It’s now war

Back in May last year I wrote an editorial that suggested the politicians of this country hated SMSFs. At the time I came to this conclusion on the back of the new rules applying to limited recourse borrowing arrangements and how targeted they were to penalising this particular sector of the superannuation industry.

Well, if an anti-SMSF sentiment was confirmed then, the Labor Party’s latest proposal to prevent individuals drawing down tax-free income in pension phase from receiving imputation credit refunds from the ATO has to be a full-blown declaration of war against SMSFs.

Upon the announcement of the initiative, opposition leader Bill Shorten and opposition treasury spokesman Chris Bowen openly admitted it is a blatant strategy to gouge more tax dollars from the SMSF community.

But in a move typical of our elected officials in recent times, concerns certainly abound as to whether all potential flow-on effects or collateral damage arising from this proposal have been anticipated.

Already we have seen concessions having to be made for low-income retirees and SMSFs where a member is receiving some income from the age pension.

And seriously, how could you be expected to believe the estimate the amendment will affect only 200,000 SMSFs? Based on the ALP’s track record of being able to predict the impact of a change in terms of raw numbers, you couldn’t. Remember it was Shorten who predicted a change in the accounting licensing laws with regard to SMSF advice would deliver 10,000 more financial advisers to the industry. In reality it has delivered around 700.

Of course, other superannuation structures such as industry funds will be immune to the change because the pooled nature of these vehicles will mean there will always be income against which a franking credit can be offset.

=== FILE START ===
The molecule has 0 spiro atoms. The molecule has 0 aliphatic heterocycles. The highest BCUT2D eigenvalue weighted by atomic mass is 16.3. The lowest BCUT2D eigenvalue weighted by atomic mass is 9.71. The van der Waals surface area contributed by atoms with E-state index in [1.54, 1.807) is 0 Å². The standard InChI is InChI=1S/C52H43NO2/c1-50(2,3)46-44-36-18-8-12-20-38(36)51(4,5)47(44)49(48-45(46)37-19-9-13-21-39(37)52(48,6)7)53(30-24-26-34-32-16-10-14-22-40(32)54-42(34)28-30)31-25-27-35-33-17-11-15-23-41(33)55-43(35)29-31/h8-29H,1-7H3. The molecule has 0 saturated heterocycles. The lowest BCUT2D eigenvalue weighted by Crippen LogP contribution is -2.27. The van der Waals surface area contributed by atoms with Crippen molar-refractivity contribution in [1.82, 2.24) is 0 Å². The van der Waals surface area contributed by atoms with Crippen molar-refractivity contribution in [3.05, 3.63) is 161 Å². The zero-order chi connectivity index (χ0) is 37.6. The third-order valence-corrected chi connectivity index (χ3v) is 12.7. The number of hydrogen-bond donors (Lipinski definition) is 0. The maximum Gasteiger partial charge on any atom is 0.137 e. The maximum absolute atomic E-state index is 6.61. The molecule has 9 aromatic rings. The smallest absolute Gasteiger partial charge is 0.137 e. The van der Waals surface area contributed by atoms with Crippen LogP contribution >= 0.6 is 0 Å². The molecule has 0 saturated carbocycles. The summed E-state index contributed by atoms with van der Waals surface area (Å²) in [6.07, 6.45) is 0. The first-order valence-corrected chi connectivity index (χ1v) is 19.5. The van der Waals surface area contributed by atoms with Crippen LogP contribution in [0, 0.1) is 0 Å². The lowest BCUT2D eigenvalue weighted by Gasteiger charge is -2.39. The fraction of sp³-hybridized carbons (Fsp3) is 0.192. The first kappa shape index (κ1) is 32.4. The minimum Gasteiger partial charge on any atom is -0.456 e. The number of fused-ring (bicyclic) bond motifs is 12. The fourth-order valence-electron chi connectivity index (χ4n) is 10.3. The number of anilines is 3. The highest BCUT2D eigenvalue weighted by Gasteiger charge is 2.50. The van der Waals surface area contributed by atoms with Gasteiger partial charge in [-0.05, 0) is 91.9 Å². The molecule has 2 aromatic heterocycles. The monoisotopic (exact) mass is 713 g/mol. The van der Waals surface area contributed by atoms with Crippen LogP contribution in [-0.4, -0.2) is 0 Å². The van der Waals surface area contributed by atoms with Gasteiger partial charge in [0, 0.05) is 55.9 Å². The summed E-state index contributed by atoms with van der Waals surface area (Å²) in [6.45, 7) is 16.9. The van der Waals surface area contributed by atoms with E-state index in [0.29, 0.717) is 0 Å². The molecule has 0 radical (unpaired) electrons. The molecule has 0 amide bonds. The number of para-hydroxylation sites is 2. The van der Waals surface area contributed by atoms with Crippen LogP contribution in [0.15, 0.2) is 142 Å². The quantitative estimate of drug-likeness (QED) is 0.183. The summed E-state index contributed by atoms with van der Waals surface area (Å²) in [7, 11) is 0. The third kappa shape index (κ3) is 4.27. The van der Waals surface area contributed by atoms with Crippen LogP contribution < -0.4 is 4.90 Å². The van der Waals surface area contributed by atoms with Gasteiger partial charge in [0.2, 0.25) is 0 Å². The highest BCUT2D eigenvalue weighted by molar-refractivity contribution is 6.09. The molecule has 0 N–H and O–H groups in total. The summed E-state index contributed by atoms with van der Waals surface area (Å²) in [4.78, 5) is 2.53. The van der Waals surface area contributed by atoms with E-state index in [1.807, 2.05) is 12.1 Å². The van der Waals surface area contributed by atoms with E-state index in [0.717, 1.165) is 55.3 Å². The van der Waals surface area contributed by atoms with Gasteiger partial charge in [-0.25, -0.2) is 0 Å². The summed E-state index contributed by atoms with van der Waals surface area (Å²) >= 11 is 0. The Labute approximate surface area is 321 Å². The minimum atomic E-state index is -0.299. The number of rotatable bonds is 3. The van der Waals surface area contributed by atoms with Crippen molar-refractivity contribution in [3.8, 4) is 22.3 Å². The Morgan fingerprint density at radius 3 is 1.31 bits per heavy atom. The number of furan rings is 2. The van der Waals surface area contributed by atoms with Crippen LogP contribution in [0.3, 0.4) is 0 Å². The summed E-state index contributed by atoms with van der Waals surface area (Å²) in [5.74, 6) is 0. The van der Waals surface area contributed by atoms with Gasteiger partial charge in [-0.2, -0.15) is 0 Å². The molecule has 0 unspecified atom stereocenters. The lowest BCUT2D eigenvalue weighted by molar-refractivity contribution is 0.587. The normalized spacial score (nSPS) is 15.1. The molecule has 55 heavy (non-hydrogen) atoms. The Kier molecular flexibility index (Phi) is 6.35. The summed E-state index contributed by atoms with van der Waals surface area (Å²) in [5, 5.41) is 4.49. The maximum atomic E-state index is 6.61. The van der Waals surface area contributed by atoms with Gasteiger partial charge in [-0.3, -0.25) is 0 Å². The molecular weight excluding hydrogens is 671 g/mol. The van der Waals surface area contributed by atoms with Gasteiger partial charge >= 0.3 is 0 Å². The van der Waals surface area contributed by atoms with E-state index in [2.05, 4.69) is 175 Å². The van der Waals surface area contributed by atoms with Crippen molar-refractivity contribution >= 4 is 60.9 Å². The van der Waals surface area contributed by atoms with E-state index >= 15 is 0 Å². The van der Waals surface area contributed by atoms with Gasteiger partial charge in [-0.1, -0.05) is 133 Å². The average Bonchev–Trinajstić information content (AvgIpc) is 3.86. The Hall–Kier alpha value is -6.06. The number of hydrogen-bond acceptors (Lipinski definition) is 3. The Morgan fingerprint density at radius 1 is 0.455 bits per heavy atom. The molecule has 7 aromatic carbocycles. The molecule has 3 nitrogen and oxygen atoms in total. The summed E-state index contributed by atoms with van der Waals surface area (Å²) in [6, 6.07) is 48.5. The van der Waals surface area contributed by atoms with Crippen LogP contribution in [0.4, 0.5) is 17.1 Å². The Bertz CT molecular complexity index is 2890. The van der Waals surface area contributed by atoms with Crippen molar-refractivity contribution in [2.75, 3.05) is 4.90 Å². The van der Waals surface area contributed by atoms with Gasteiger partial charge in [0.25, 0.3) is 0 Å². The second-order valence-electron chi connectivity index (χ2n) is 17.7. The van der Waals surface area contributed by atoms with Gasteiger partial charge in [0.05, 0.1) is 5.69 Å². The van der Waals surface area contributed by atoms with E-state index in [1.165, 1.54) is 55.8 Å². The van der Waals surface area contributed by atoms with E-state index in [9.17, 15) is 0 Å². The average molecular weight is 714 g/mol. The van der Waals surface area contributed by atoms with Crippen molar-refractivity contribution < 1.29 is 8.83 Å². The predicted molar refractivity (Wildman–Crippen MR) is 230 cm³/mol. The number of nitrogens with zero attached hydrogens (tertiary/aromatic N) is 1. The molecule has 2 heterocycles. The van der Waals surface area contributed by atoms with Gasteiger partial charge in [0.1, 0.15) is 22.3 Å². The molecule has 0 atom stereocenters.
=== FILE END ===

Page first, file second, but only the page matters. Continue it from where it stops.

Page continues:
Further, the justification saying it is to abolish a system that in times of a large budget deficit is unsustainable is just about as insulting to our intelligence as one can imagine.

After all, this is the same political party that has refused to scrap the carbon tax welfare payments, estimated to be worth $13 billion, despite the fact we have no carbon tax.

However, this renewed attack on SMSFs was about the single most predictable event that could occur. Why? Because the super reforms handed down in the 2016 federal budget were a signal from the coalition government to Labor this sector was fair game for both sides.

From a political perspective it meant a move like this is a no-brainer for Labor as it has been forecast to raise $59 billion of revenue over a decade through whacking a group of Australians who probably wouldn’t vote for the party anyway.

Contrast this to the coalition, which whacked it’s heartland of supporters with the super reforms and has been paying the penalty ever since.

So don’t expect the government to mount a credible argument against the proposal because it’s been politically snookered. It most certainly can’t claim any moral high ground with any degree of conviction, seeing it basically did a lot of the heavy lifting on this one, lowering the bar for SMSFs so Labor could so easily lower it even more.

Perhaps this will be the line in the sand that will mark a meaningful call to action against this type of inequitable legislation. There will have to be a point where SMSFs will take so much till they’ll take no more.


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